A Very Versatile Bunny

Albert and Otto: The Adventure Begins Review Screenshot

HIGH Take that, giant Nazi robot!

LOW Screwing up fifteen times in a row because the jumping controls are terrible.

WTF Is that the Ark of the Covenant?

With a monochromatic palette and sidescrolling platform/puzzle design, Albert and Otto very openly invites comparison to 2011's Limbo. Following in those footsteps is no small task, and while it occasionally stumbles, most of this two-hour running time is an eerie, memorable adventure.

The game is set in a dreamworld influenced by 1939 Germany, and follows Albert as he searches through a bleak landscape for a missing girl. He's aided by Otto, the girl's stuffed rabbit. Their journey takes them over cliffs, down rivers and through caves. Along the way they'll battling fiendish puzzles, ravenous piranhas and terrible shooting mechanics.

When Albert and Otto sticks to lever and physics puzzles it does a great job. Otto is an extremely versatile partner—when carried on Albert's back he allows the boy to double jump and moves objects with an ersatz gravity gun. He's equally useful when dropped on the ground to weigh down pressure plates and remotely power electrical transformers.

The puzzles are quite clever on the whole, made all the more challenging by the fact that the game never bothers to teach players new techniques before they're needed. This 'toss them in the deep end' philosophy makes for entertaining tasks right up until the end, where the difficulty spikes so hard that I thought I'd encountered some glitches in the program.

There are a couple of rafting sequences that have Albert hop on a crate and ride down a raging river, jumping over obstacles and solving puzzles in quick succession while trying to keep up with the makeshift raft. It wouldn't be a problem if the jumping and aiming controls weren't so awkward. Aiming in one direction leaves Albert unable to move quickly in the other, so the player is in the impossible position of making incredibly finicky jumps with barely functional controls. It's not enough to ruin the experience, but the endgame leaves a bad taste in the mouth after the otherwise tasty bits that come before.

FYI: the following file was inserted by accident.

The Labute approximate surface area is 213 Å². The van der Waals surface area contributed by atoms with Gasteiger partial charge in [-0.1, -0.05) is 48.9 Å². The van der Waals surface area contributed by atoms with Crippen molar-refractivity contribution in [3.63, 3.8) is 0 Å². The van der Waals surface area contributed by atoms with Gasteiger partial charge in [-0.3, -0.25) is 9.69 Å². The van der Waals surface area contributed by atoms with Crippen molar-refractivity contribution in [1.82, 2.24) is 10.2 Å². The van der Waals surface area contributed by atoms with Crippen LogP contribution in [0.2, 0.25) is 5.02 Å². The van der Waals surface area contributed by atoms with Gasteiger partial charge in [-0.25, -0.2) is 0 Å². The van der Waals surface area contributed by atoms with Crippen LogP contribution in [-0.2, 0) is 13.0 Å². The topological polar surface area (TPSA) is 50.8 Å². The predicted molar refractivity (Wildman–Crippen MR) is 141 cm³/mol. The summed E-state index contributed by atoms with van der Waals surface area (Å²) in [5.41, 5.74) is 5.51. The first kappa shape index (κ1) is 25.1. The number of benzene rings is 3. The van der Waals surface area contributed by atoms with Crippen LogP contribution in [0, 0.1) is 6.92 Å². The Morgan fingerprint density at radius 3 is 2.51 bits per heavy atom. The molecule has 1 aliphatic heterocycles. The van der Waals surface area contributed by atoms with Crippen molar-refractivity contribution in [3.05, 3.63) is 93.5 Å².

Also strange is the decision to completely toss out the hard-won somber tone for a few sequences of comedic animal cruelty. For most of the adventure, backstory is given in the form of a child's drawings and a shattered photo, coloring the world with dark brushstrokes of lost innocence and impending doom…

…And then, the player picks up a cartoon sheep and sets it on fire as a torch. They'll also throw another hapless sheep onto some spikes to use as a platform. The animals go to their doom bleating in wide-eyed agony, and it's possible that the developer is trying to make some kind of a point with these sequences—there's an evil wolf in the game to provide counterpoint, after all—but the tone clashes so severely that it genuinely damages the atmosphere.

Albert and Otto certainly has a few issues, but it's still well-made and endearing. In fact, it's good enough to get me excited at the prospect of another installment which is sure to come—I just hope they tighten up the controls and straighten out its tone before it arrives. Rating: 7.5 out of 10


Disclosures: This game was obtained via publisher and reviewed on the PC. Approximately 2 hours of play were devoted to single-player modes, and the game was completed. There are no multiplayer modes.

Parents: According to the ESRB, this game contains fantasy violence. For the most part your children will be safe. There's some shooting, and a few scary monsters, but the only thing that should really give you pause is the animal cruelty. It's treated in a very cartoonish fashion, but is victimizing an innocent sheep something you want your children play-acting?

Deaf & Hard of Hearing: There's a telltale screech that happens whenever you're going to be attacked by a crow from offscreen, and without it you're going to have to learn where they are through trial and error. Other than that you'll be fine.

Daniel Weissenberger
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